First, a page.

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Exam 1 Study Guide

by: Hannah Kennedy

Exam 1 Study Guide 21001

Hannah Kennedy
GPA 3.98

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About this Document

This study guide contains everything that will or may show up on exam 1
Intro to Ethics
Devon M. Hawkins
Study Guide
Intro to Ethics, ethics, exam 1 study guide, exam guide, philosophy, The Good Life
50 ?




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This 10 page Study Guide was uploaded by Hannah Kennedy on Monday February 15, 2016. The Study Guide belongs to 21001 at Kent State University taught by Devon M. Hawkins in Summer 2015. Since its upload, it has received 59 views. For similar materials see Intro to Ethics in PHIL-Philosophy at Kent State University.


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Date Created: 02/15/16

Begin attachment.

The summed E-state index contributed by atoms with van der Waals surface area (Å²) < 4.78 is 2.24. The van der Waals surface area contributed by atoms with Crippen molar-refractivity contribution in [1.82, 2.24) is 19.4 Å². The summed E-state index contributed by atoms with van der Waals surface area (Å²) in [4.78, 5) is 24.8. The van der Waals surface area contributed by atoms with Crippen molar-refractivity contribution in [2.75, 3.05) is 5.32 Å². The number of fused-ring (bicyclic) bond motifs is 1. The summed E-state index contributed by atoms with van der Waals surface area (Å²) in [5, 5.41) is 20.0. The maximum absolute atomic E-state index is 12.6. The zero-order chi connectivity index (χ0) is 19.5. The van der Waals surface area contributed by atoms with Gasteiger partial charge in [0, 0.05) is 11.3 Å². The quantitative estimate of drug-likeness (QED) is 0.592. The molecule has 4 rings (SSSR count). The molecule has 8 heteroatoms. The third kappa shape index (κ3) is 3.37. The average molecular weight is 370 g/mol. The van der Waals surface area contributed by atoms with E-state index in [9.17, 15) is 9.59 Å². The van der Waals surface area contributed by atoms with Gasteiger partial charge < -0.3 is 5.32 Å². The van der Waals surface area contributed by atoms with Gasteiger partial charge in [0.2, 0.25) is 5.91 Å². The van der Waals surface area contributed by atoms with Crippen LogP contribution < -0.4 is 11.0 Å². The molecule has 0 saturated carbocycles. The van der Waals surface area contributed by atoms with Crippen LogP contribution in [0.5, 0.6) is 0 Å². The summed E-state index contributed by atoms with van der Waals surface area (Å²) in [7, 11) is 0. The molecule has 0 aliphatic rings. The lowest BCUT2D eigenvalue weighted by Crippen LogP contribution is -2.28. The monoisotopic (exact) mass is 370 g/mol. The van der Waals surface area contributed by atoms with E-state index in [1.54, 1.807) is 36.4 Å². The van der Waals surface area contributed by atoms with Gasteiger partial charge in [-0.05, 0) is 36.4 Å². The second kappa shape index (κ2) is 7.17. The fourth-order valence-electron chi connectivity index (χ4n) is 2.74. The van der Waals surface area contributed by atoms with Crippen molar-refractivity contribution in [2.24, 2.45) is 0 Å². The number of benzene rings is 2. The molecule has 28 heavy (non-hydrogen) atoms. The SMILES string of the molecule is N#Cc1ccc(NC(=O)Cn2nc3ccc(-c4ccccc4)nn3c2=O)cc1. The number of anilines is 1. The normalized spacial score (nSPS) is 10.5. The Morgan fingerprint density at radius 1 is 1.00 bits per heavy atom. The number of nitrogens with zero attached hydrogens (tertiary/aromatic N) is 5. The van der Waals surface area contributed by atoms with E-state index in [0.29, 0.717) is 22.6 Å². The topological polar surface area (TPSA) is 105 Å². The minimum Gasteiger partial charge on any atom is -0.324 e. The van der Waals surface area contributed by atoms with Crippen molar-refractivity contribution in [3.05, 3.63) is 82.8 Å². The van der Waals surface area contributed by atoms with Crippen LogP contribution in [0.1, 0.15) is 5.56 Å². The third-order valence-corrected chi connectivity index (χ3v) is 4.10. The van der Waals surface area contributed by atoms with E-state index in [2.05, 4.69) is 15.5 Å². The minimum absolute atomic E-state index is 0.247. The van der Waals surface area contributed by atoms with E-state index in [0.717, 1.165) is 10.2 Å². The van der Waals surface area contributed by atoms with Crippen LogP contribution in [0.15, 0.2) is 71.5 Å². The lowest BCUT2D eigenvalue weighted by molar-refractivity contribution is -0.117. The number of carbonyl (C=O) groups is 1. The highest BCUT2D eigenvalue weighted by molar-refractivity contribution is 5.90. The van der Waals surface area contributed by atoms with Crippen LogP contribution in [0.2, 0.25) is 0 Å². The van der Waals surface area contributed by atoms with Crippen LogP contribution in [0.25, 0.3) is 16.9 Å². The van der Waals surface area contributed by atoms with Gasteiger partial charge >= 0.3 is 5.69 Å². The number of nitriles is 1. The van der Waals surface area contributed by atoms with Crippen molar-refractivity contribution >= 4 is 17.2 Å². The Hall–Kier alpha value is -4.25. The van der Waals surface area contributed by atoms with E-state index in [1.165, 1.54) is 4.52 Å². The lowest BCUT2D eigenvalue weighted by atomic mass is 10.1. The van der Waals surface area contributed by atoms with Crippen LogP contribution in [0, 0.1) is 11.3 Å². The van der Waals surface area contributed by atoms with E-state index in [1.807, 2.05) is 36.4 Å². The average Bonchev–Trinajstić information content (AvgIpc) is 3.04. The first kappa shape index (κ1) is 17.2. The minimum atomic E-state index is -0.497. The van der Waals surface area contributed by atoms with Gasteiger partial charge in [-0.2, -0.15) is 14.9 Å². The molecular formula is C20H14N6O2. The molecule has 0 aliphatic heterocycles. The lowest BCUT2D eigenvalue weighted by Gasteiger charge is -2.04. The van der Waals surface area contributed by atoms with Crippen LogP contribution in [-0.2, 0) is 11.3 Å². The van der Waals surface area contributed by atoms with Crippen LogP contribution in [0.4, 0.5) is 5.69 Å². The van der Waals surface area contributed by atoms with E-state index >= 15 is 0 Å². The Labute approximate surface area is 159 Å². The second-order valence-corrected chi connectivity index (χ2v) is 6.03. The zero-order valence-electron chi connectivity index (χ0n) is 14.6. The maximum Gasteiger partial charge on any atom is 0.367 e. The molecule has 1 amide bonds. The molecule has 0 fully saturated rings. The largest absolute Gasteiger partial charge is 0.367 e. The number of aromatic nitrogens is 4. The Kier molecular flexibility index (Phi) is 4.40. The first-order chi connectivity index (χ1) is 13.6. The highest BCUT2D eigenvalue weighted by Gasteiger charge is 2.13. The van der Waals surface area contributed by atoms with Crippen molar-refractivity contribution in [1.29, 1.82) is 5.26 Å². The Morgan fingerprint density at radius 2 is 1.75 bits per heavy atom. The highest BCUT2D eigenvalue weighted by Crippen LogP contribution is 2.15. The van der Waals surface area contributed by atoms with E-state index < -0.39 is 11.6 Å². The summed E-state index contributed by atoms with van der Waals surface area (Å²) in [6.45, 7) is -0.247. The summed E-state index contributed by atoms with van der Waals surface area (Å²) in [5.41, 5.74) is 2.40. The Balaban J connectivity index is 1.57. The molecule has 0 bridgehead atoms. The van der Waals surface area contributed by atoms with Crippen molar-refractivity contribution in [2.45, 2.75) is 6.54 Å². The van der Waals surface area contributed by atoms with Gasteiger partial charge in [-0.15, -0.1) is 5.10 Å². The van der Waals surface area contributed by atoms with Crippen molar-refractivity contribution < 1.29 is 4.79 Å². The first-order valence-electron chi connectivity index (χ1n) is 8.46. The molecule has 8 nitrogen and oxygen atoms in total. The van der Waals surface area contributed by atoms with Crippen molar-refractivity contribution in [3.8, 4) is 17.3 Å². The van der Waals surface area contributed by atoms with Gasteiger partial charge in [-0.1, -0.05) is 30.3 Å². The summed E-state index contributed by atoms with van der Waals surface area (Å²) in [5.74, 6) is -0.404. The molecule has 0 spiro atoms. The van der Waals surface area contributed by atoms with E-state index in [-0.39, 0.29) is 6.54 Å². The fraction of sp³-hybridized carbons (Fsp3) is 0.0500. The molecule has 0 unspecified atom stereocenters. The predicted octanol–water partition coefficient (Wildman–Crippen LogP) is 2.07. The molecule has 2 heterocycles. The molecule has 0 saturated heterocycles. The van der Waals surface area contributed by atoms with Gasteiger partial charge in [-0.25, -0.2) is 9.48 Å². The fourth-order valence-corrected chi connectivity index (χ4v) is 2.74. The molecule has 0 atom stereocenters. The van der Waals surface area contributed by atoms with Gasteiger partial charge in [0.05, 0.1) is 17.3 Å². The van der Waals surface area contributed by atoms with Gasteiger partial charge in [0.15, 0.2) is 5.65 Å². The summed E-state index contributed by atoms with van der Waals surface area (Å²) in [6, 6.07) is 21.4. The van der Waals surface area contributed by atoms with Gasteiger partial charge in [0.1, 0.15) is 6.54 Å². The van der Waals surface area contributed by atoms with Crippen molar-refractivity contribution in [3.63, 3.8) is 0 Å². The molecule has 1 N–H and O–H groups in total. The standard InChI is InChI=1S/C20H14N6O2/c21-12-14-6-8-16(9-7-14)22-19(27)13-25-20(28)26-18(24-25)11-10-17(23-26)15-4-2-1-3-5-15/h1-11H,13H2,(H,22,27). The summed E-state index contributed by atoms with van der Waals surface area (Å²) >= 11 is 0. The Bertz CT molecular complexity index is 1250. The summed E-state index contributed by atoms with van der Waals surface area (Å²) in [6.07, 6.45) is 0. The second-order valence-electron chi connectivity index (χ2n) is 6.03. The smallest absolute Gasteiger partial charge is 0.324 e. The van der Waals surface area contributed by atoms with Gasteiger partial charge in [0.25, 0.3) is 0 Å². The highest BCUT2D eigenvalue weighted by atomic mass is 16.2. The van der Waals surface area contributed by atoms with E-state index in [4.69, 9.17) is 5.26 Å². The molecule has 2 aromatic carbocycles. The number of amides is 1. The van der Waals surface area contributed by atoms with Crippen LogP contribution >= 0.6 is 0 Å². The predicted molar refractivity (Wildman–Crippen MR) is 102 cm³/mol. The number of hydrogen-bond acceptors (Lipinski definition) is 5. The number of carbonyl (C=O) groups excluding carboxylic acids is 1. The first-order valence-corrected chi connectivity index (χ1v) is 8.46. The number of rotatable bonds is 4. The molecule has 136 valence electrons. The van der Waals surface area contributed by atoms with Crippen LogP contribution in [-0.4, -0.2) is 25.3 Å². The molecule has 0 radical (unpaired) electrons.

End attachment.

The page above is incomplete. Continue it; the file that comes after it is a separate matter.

Copyright ©: Hannah Kennedy, Kent State University 1 Intro to Ethics: Exam 1 study guide 1. Define and describe each of the following Term Definition and Description Metaphysics Realism Idealism Epistemology Rationalism Empiricism Skepticism Fideism Logic Axiology Ethics Value theory Metaethics Copyright ©: Hannah Kennedy, Kent State University 2 Applied ethics Normative ethics Aesthetics Social and political philosophy Statement Premise Conclusion Argument Descriptive Prescriptive Ought Intrinsic Instrumental A priori A posteriori Copyright ©: Hannah Kennedy, Kent State University 3 Empirical Happiness Moderation Catharsis Higher pleasures Lower pleasures Libertarianism The experience machine The transformation machine The results machine Subjective Objective Virtue Excellence Necessary Copyright ©: Hannah Kennedy, Kent State University 4 Sufficient Extrinsic Actual Ideal Autonomy  Hedonism Consequentialism Utilitarianism The Greatest Happiness Principle Felicific (Utilitarian) calculus Summum bonum (the greatest good) Theory of welfare The socratic dialectic The Homeric conception of virtue Divine command theory Copyright ©: Hannah Kennedy, Kent State University 5 Essence Definition Piety 2. Describe the difference between the following: a. A priori vs. a posteriori b. Intrinsic vs. instrumental c. Ends vs. means d. Necessary vs. sufficient 3. Epicurus  a. Define hedonism and state whether it is prescriptive or descriptive b. How does Epicurus view happiness? c. Describe the difference between pleasure vs. pain  d. Describe the take Epicurus has on moderation and catharsis e. What is the argumentative proof that Epicurus gives stating that we  shouldn’t fear death? f. Put the following quotes into your own words and describe what they are  saying Quote Translated Meaning/Description “direct every preference and aversion  toward securing health of body and  tranquility of mind, seeing that this is the sum and end of a blessed life” pg 13 “sometimes we treat the good as an evil,  and the evil, on the contrary, as a good”  pg 14 Copyright ©: Hannah Kennedy, Kent State University 6 4. Mill a. Define utilitarianism b. Define the GHP c. What is the argumentative proof that the GHP is empirical d. Define consequentialism e. Does Mill believe that happiness and pleasure are the same thing?  f. Describe the difference between higher pleasures and lower pleasures g. Describe why we may not seek the higher pleasures h. List some objections to Mill’s philosophy (utilitarian calc, the proof of the  GHP) i. Put the following quotes into your own words and describe what they are  saying Quote Translated Meaning/Description “the creed which accepts, as the  foundation of morals, Utility, or the  Greatest­happiness Principle, holds that  actions are right in proportion as they  tend to promote happiness, wrong as they  tend to produce the reverse of happiness”  pg 17 “of two pleasures, If there be one to which  all or almost all who have experience of  both give a decided preference,  irrespective of any feeling of moral  obligation to prefer it, that is the more  desirable pleasure” pg 19 “it is better to be a human dissatisfied  than a pig satisfied; better to be Socrates  dissatisfied, than a fool satisfied” pg 20 “in truth the pleasure and pain seldom  exist separately” pg 25 5. Nozick a. Describe what the experience machine is and what it does Copyright ©: Hannah Kennedy, Kent State University 7 b. List the reasons not to plug into the machine c. Describe what the transformation machine is; what reason not to plug into  the experience machine does it answer? d. Describe what the results machine is; what reason not to plug into the  experience machine does it answer? e. What is the moral of the thought experiment? f. What does Nozick think about the though experiment? g. Put the following quotes into your own words and describe what they are  saying  Quote Translated Meaning/Description “Plugging into the machine is a kind of  suicide” pg 28 “What is most disturbing about them is  their living our lives for us” pg 29 “perhaps what we desire is to live (an  active verb) ourselves in contact with  reality” pg 29 6. Heathwood  a. What is Heathwood’s definition of Welfare? Is it subjective or objective? b. Describe the relationship between welfare and morality Copyright ©: Hannah Kennedy, Kent State University 8 c. Describe the differences between the objective and subjective theories of  welfare  d. Define the desire theory of welfare e. List the qualifications of the desire theory of welfare that Heathwood offers f. Describe objections to a subjectivist theory of welfare g. Describe Heathwood’s response to the objections h. Put the following quotes into your own words and describe what they are  saying  Quote Translated Meaning/Description “our questions is rather the question of  what things make us better off in  themselves, independent of any other  changes that these things might cause in  our lives…what things are intrinsically  good for us rather than what things are  merely instrumentally good for us” pg 33 “human welfare consists in the  satisfaction of desire. Whenever what a  person want to be the case is in face the  case, this constitutes a benefit for the  person. Whenever a person’s desires are  frustrated, this constitutes a basic harm”  pg 37 7. Kazez  a. List the 5 necessities for the good life b. Is there a “sure­fire” way to determine necessities? c. How does Kazez suggest we determine necessities? d. Does it matter where happiness comes from? e. Put the following quotes into your own words and describe what they are  saying  Quote Translated Meaning/Description “we have to be prepared to say that some  views are just wrong. The idea that loss of autonomy is conducive to living the best  life is a view that has been superseded by  other ideas, and rightly so” pg 48 “ethical concern is something of a cure for  Copyright ©: Hannah Kennedy, Kent State University 9 our sense of finitude. It gives you an  expanded life, one that encompasses not  just your own feelings but those of other  people” pg 51 8. Plato a. Define piety b. Define the Homeric conception of virtue c. Describe the socratic dialectic d. What does Plato believe is a definition of something? e. Define the divine command theory f. What definitions of piety does Euthyphro offer and how does Socrates  response to each of them? Definition of Piety Page # Socrates’ response prosecute the  58 wrongdoers is pious  and not prosecuting  wrongdoers is  impious What the Gods love is 59 pious and what they  hate is impious  What all the Gods  62 love is pious and  what all the Gods  hate is impious Copyright ©: Hannah Kennedy, Kent State University 10   a. Put the following quotes into your own words and describe what they are  saying  Quote Translated Meaning/Description “Tell me then what this form itself is, so  that I may look upon it and, using it as a  model, say that any action of yours or  another’s that is of that kind is pious, and if it is not that it is not” pg 59 “Then the god­loved is not the same as  the pious, Euthyphro, nor the pious the  same as the god­loved, as you say it is,  but one differs from the other” pg 63